Boing Boing called the story "bold and ambitious." Warren Ellis deemed it "brilliant." A commenter on Metafilter wrote, "Ms. Breslin has changed the way I think about the business of making pornography."

The numbers, according to Google Analytics, since the story was published:
  • Visits: 275,933
  • Unique Visitors: 219,153
  • Page Views: 1,249,042
  • Average Page Views: 4.53
  • Average Time on Site: 7:18
  • Bounce Rate: 22.83%
The majority of visitors are from the US, followed by Germany, Canada, the UK, and France. Others come from Trinidad, Congo, Iraq, Kazakhstan, and Papau New Guinea, among 197 other countries and territories. The most common search terms include "they shoot stars," "susannah breslin," and "porn stars."

Based on the numbers and the response, I feel this act of self-publishing was a success. But for me, it was more about being able to present my story the way it should be presented. Most people have no experience with the adult industry, and it never made sense to me why I should let an editor, a publication, or the insidious effects of a marketing department dictate the terms of my work. By retaining complete control over the story, I was able to maintain complete control over the truth of the story. And to me, that's what mattered in the end.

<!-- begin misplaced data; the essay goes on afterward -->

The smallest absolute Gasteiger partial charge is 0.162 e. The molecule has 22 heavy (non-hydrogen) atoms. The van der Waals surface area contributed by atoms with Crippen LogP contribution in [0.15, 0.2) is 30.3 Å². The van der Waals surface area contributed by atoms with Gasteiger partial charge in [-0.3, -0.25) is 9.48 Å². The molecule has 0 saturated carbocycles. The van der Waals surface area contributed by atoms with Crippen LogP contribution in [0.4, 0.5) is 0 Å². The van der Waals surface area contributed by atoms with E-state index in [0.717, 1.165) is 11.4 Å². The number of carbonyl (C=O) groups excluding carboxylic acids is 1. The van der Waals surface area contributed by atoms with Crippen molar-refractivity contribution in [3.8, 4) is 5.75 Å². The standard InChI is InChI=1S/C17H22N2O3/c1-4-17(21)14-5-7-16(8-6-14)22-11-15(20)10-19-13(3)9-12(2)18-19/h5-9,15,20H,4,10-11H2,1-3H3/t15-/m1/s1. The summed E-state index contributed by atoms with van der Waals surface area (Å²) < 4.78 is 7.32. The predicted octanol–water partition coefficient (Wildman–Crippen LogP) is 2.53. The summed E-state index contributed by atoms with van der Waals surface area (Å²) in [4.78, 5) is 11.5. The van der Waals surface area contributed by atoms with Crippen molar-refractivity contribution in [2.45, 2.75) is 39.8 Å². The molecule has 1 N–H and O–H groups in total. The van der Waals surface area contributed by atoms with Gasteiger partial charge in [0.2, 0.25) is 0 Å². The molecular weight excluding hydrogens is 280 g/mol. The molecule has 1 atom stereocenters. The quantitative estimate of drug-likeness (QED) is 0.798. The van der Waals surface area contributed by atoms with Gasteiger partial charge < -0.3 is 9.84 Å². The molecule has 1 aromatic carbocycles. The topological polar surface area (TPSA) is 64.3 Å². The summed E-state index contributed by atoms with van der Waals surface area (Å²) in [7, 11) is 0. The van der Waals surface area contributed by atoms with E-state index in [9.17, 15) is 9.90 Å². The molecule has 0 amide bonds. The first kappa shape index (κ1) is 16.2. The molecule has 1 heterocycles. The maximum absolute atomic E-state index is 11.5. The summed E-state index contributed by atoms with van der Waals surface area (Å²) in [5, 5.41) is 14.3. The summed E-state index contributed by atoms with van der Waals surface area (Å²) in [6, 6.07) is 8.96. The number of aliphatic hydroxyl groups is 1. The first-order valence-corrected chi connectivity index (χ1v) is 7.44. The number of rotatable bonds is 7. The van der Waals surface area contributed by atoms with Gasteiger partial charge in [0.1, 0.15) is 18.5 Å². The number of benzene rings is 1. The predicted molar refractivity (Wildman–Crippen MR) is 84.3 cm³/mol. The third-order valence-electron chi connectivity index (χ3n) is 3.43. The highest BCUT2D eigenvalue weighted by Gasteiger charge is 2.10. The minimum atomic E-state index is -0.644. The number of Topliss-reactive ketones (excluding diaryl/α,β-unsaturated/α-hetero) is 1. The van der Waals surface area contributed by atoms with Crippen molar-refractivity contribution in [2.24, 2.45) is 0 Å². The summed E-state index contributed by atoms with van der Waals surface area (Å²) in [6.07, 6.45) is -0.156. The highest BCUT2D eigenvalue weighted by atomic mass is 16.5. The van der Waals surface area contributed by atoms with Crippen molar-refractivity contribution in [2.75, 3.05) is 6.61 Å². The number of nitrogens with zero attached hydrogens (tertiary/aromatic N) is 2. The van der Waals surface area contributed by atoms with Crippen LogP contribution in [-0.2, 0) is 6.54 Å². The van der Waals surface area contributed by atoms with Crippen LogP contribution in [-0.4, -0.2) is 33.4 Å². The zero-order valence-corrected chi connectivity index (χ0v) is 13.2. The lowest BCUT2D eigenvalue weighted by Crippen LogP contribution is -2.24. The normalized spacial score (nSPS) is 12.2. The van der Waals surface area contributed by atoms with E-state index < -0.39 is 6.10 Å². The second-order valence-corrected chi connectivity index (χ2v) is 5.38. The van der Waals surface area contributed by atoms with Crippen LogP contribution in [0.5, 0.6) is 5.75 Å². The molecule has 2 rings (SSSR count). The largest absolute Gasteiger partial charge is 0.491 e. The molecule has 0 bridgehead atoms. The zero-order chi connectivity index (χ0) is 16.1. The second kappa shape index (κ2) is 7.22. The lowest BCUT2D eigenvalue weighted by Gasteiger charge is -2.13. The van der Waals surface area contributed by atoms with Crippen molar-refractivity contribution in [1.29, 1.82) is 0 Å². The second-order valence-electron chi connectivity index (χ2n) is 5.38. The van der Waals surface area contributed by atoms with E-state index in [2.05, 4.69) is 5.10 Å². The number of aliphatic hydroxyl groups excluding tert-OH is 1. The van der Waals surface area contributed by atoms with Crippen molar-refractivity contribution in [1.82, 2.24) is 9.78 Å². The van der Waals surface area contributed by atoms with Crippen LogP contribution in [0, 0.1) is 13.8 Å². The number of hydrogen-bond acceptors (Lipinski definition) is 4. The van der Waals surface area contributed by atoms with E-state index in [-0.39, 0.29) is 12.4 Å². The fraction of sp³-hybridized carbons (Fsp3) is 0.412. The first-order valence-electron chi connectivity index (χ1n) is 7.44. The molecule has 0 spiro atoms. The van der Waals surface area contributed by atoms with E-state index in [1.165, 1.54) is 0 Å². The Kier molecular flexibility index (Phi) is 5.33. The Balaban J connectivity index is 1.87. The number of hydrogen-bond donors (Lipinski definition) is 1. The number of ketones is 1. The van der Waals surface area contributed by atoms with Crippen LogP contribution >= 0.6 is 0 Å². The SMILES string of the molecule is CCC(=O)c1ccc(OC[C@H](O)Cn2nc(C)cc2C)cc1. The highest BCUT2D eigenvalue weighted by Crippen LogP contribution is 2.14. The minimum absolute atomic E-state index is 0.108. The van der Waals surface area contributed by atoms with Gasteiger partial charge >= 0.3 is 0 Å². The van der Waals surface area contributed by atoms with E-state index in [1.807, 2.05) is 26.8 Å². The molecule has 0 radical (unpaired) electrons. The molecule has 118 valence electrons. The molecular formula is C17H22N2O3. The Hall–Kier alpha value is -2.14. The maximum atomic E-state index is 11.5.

Update: I sent Glenn Reynolds of Instapundit a link to this story, to which he responded, "But how does it pay?" To which I responded, "Let me know when you figure that one out."

Of course, this is a question everyone is attempting to answering in journalism today, and I don't know the answer. For this story, generating advertising revenue would have been tricky, based on the explicit nature of the content. I published this story at a loss, financially speaking. I paid for the trip to Los Angeles and the cost of self-publishing.

My goal in this instance was to experiment with self-publishing. Would people read it? Would I enjoy the process? One year later, would I feel a sense of satisfaction and/or accomplishment? The answer to all those questions is yes.